PEN America is fighting book bans by working with students, teachers and librarians in school districts where books are being challenged and helping them figure out how to fight the bans. Tipsheets the organization put together for students walk them through how to speak out against the bans, put pressure on local decisionmakers and report the bans to national groups such as the American Library Association. The organization also works with local districts on a case-by-case basis depending on the book ban situation in their school.

“The voices of students are incredibly effective,” she said. “Students speaking up for their own right to read—that’s a powerful demand when they make it on their own behalf, and so we try to elevate those voices.”

PEN America identifies key strategies in pushing back. One is pointing out that book bans can be a violation of free speech rights especially if a specific viewpoint is being censored. Another is informing the school community what the book being challenged is actually about. Often, people calling for the removal of a book from a library or curriculum object to a specific scene or character portrayal, which can be misrepresented, Nossel said.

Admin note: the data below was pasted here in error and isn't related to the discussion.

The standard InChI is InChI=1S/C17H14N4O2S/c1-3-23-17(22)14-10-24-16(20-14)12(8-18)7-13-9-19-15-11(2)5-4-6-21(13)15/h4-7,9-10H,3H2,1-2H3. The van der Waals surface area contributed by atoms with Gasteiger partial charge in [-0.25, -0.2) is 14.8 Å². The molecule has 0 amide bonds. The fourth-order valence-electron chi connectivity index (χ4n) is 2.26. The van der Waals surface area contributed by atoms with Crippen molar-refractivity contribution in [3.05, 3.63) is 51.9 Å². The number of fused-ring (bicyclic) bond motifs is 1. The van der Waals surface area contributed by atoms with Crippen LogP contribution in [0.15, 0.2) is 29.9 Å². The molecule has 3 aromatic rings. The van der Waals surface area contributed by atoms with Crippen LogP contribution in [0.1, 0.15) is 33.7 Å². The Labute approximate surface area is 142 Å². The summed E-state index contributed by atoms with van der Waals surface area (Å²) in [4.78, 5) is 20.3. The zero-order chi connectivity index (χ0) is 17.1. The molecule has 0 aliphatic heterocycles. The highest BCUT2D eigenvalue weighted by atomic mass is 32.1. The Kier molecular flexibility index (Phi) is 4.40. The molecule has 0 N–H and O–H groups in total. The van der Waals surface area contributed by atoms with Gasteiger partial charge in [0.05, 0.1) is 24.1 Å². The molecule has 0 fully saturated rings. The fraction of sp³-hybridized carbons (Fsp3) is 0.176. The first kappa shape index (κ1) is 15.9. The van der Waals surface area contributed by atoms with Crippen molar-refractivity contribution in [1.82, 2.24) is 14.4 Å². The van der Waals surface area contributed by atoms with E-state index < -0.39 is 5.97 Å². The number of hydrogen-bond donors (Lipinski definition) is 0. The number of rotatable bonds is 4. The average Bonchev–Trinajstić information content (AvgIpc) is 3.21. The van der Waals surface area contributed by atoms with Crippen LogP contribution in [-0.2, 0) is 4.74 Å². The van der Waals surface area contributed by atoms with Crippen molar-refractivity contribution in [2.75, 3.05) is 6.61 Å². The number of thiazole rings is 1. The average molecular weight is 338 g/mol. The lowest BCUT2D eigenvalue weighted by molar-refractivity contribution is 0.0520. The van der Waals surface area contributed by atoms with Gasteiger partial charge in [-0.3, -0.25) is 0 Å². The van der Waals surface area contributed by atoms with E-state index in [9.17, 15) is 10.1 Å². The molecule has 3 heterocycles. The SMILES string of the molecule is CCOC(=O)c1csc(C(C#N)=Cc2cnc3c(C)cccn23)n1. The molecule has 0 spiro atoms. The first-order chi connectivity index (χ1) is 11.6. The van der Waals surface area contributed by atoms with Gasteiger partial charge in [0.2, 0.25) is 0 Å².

“Very often, the book bans are based on a single image, a few lines without a contextualized understanding of what the book is even about,” she said.

Events

This content is provided by our sponsor. It is not written by and does not necessarily reflect the views of Education Week's editorial staff.
Sponsor
Budget & Finance Webinar
Innovative Funding Models: A Deep Dive into Public-Private Partnerships
Discover how innovative funding models drive educational projects forward. Join us for insights into effective PPP implementation.
Content provided by Follett Learning
Budget & Finance Webinar Staffing Schools After ESSER: What School and District Leaders Need to Know
Join our newsroom for insights on investing in critical student support positions as pandemic funds expire.
This content is provided by our sponsor. It is not written by and does not necessarily reflect the views of Education Week's editorial staff.
Sponsor
Student Achievement Webinar